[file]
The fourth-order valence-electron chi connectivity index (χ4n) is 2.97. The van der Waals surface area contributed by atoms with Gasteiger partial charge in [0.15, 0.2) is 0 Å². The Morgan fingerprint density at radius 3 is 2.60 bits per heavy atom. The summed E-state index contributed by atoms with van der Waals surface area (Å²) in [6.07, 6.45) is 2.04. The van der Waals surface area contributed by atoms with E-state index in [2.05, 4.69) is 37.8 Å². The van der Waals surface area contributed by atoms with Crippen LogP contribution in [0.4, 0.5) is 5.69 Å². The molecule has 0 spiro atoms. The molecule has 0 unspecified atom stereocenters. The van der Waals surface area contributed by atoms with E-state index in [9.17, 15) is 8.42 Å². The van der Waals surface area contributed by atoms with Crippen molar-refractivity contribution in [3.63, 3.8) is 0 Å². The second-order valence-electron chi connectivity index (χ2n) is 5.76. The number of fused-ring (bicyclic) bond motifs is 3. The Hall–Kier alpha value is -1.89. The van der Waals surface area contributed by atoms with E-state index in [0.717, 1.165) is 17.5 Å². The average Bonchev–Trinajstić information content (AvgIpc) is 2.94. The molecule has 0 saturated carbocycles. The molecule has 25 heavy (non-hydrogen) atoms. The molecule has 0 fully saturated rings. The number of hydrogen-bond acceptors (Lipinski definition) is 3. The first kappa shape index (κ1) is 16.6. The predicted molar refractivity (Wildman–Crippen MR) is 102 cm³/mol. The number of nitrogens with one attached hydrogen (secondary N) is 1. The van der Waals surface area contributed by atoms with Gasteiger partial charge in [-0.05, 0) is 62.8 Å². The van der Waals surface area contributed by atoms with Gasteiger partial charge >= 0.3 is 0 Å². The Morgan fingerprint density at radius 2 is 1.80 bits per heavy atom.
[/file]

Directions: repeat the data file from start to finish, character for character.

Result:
The fourth-order valence-electron chi connectivity index (χ4n) is 2.97. The van der Waals surface area contributed by atoms with Gasteiger partial charge in [0.15, 0.2) is 0 Å². The Morgan fingerprint density at radius 3 is 2.60 bits per heavy atom. The summed E-state index contributed by atoms with van der Waals surface area (Å²) in [6.07, 6.45) is 2.04. The van der Waals surface area contributed by atoms with E-state index in [2.05, 4.69) is 37.8 Å². The van der Waals surface area contributed by atoms with Crippen LogP contribution in [0.4, 0.5) is 5.69 Å². The molecule has 0 spiro atoms. The molecule has 0 unspecified atom stereocenters. The van der Waals surface area contributed by atoms with E-state index in [9.17, 15) is 8.42 Å². The van der Waals surface area contributed by atoms with Crippen molar-refractivity contribution in [3.63, 3.8) is 0 Å². The second-order valence-electron chi connectivity index (χ2n) is 5.76. The number of fused-ring (bicyclic) bond motifs is 3. The Hall–Kier alpha value is -1.89. The van der Waals surface area contributed by atoms with E-state index in [0.717, 1.165) is 17.5 Å². The average Bonchev–Trinajstić information content (AvgIpc) is 2.94. The molecule has 0 saturated carbocycles. The molecule has 25 heavy (non-hydrogen) atoms. The molecule has 0 fully saturated rings. The number of hydrogen-bond acceptors (Lipinski definition) is 3. The first kappa shape index (κ1) is 16.6. The predicted molar refractivity (Wildman–Crippen MR) is 102 cm³/mol. The number of nitrogens with one attached hydrogen (secondary N) is 1. The van der Waals surface area contributed by atoms with Gasteiger partial charge in [-0.05, 0) is 62.8 Å². The van der Waals surface area contributed by atoms with Gasteiger partial charge >= 0.3 is 0 Å². The Morgan fingerprint density at radius 2 is 1.80 bits per heavy atom.